Alone among the Utah congressional delegation, Congressman Jim Matheson stopped holding town halls in 2007, over five years ago. What is he afraid of?
As children head back to school and leaves begin to change, Members of Congress are coming to the end of the August recess and preparing to return to Washington, D.C. They’ve spent the last month visiting with family, reconnecting with life outside the Beltway, explaining their votes to constituents, and listening as constituents talk.
Except for Congressman Jim Matheson. Congressman Stewart hosted a hefty seven town hall meetings and Congressman Chaffetz meets with constituents in Holladay and Castle Dale. Even Senator Lee has held five town halls, and Congressman Rob Bishop’s town halls are some of the most entertaining to attend, not to mention regularly well attended. And though Senator Orrin Hatch didn’t have any town halls scheduled this year, he spent an enormous amount of time meeting with constituents all through 2012 as he fought to earn reelection.
Meanwhile, Matheson stopped holding town halls in 2007, over five years and two and a half terms ago. According to the Salt Lake Tribune, Matheson didn’t think it was worth his time:
Democrat Matheson stopped holding regular town hall meetings in 2007, saying too few attended and that alternative telephone town halls reach more people more effectively.
Effective, and cheaper, according to the Deseret News:
Matheson stopped holding traditional town hall meetings [in 2007], saying it was expensive to send postcards to homes to advertise them and only a handful of people usually would attend. He has been holding telephone town hall meetings instead.
Never mind that Congressional franking privileges allow Matheson to send regular correspondence to his constituents at tax payer expense. He’s just using that expense to talk at constituents, not meet with and listen to them in town halls. Instead, he conducts what amounts to a massive phone call, a “tele-town hall.”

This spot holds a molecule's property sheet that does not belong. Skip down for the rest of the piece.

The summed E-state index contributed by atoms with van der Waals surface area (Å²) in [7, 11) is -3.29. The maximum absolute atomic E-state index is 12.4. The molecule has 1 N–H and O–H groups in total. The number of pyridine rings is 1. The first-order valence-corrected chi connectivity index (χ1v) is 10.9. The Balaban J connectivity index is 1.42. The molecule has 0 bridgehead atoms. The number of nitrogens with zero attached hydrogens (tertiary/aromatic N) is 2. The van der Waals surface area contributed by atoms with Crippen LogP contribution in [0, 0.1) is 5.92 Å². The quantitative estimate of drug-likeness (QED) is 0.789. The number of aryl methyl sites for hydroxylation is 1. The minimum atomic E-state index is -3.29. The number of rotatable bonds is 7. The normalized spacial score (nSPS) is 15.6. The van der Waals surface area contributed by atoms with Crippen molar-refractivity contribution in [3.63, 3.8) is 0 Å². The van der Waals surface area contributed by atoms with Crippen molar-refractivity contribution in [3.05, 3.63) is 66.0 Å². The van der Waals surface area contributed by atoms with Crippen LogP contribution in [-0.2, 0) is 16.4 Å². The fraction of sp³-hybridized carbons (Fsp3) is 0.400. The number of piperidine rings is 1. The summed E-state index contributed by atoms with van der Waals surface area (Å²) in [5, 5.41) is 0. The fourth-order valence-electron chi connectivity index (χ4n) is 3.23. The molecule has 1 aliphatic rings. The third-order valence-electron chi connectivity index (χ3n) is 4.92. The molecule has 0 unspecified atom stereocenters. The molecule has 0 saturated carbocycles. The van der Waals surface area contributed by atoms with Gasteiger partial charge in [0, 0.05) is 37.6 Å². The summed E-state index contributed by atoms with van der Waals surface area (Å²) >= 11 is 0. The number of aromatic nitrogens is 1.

Telephone town halls reach 40,000 people, his spokesman said.
A member of the “People’s House,” Matheson doesn’t spend a ton of time meeting with constituents, except in controlled environments. His site shows pictures of him on the Trax “inspecting” it,” visiting with American servicemen, reading to elementary school children, volunteering with “Meals on Wheels,” and visiting the Utah Department of Health Center for Disease Control and Prevention. Never with groups larger than six or seven people.
It’s more reminiscent of Kim Jong Il’s “Looking at things” than a man of the people listening to constituents.
Contrast that with Senator Lee, who has arguably had a controversial first three years of a six-year term, and faced over three hundred constituents in a town hall shortly after he was accused of trying to shut down the federal government over Obamacare. You don’t have to agree with Lee’s positions to agree that he’s willing to face constituents and answer their questions, even when he doesn’t control the environment.
Matheson is a nice guy and fortunately he has little in common with the former North Korean dictator. But one thing he does not have in common with the other members of Utah’s congressional delegation is a willingness to face his constituents and answer for his votes. He owes it to those who have selected him as a representative from Utah for a decade to meet with them in public and answer their questions. At a time when Congress faces the lowest approval in three decades, it’s the very least he could do to show Utahns that their government cares about what they think.
- Senator Lee to hold five town hall meetings (abc4.com)
- Utah Democrat, Jim Matheson, Votes to Continue NSA Spying (josephscott.org)
- Chaffetz addresses immigration at Holladay town hall meeting (abc4.com)